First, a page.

One of their most recent publications is New method for rapid and sensitive quantification of sulphide-producing bacteria in fish from arctic and temperate waters. Which was published in journal International Journal of Food Microbiology.

More information about Olaug Taran Skjerdal research including statistics on their citations can be found on their Copernicus Academic profile page.

Olaug Taran Skjerdal's Articles: (1)

New method for rapid and sensitive quantification of sulphide-producing bacteria in fish from arctic and temperate waters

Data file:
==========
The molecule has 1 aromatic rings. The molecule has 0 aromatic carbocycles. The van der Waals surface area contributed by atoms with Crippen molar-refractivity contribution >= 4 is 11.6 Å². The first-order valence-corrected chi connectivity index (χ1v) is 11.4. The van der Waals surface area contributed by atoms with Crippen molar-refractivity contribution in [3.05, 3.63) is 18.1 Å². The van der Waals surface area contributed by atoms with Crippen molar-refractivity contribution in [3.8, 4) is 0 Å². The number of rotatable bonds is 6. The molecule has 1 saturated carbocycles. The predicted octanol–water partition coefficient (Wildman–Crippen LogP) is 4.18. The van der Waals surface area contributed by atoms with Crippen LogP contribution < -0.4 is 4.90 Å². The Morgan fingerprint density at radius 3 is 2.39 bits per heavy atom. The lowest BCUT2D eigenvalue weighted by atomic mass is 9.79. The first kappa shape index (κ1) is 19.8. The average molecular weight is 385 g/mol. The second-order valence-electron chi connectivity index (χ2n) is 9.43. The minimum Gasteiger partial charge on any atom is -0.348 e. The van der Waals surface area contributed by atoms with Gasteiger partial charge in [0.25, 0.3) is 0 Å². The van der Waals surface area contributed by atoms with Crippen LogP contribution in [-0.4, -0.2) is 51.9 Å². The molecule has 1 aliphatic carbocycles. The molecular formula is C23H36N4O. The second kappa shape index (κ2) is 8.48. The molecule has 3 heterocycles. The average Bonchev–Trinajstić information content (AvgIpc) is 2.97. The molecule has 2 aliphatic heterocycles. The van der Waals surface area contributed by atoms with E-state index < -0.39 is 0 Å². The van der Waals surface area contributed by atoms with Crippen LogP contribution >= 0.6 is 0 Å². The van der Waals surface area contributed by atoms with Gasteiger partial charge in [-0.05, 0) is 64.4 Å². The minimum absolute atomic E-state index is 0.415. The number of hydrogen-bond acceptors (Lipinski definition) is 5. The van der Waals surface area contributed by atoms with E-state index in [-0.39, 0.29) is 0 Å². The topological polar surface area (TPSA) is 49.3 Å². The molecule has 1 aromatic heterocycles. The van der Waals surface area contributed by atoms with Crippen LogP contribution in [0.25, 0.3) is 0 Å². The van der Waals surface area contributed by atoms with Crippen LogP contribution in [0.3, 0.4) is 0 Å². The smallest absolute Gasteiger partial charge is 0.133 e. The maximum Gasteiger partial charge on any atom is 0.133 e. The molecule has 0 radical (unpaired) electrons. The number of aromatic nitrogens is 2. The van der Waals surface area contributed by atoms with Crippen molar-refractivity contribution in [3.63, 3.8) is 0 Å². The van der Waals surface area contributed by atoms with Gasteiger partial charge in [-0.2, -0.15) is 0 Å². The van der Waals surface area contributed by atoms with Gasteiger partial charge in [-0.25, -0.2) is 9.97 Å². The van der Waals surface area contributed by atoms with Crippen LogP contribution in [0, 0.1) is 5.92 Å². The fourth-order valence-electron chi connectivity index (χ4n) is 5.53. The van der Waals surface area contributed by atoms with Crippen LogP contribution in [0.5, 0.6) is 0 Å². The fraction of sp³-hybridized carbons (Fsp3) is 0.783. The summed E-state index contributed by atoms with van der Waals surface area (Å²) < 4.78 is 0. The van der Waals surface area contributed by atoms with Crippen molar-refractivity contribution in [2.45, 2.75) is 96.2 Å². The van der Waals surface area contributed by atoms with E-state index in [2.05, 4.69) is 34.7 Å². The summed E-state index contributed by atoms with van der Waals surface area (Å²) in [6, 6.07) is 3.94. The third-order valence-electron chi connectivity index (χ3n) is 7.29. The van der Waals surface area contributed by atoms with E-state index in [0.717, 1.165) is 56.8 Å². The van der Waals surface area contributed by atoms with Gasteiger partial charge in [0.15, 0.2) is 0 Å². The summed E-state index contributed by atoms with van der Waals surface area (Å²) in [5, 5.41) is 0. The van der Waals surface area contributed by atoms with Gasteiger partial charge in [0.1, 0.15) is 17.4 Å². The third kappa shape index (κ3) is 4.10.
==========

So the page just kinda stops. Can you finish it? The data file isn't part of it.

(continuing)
AbstractThe offensive, fishy, rotten H2S-off-odours in spoiled, aerobically and cold stored fish from arctic and temperate waters are generally caused by sulphide-producing bacteria (SPB), mainly Shewanella putrefaciens. In the present work, a new, rapid, simple and accurate method for estimation of the SPB content in fish from these areas is described. The quantification is based on the formation rate of iron sulphide during growth of SPBs incubated at 30 °C in a liquid growth medium containing cysteine, sodium thiosulphate and iron(III)citrate as specific substrates for iron sulphide formation. The iron sulphide turns the medium grey and masks the background fluorescence in the medium when the SPB content in the assay is approximately 109 cfu/ml. The fluorescence change could be detected instrumentally and the colour change visually. The method was developed and evaluated in tests with S. putrefaciens CCUG 13452 DT as well as naturally occurring SPBs in cod, salmon, wolf fish and coal fish. A linear correlation between the SPB count and detection time was obtained over the entire range from 1 to 109 cfu SPB/g, corresponding to detection times 17 and 1 h, respectively. The correlation is described by the equation: log cfu/g fish=−0.59(±0.17)×DT+9.65(±0.09), where DT is the detection time in hours. The model was valid for all the tested fish species and all tested naturally occurring SPBs in these species. The regression coefficients (R2) for cod, coal fish, wolf fish and salmon were 0.99, 0.92, 0.97 and 0.97, respectively. The detection level of the method is 1 SPB per sample tube, corresponding to 16 cfu/g fish. The method could be used to predict the remaining shelf life of the fish for different markets, even when the time–temperature history during storage of the fish is unknown.

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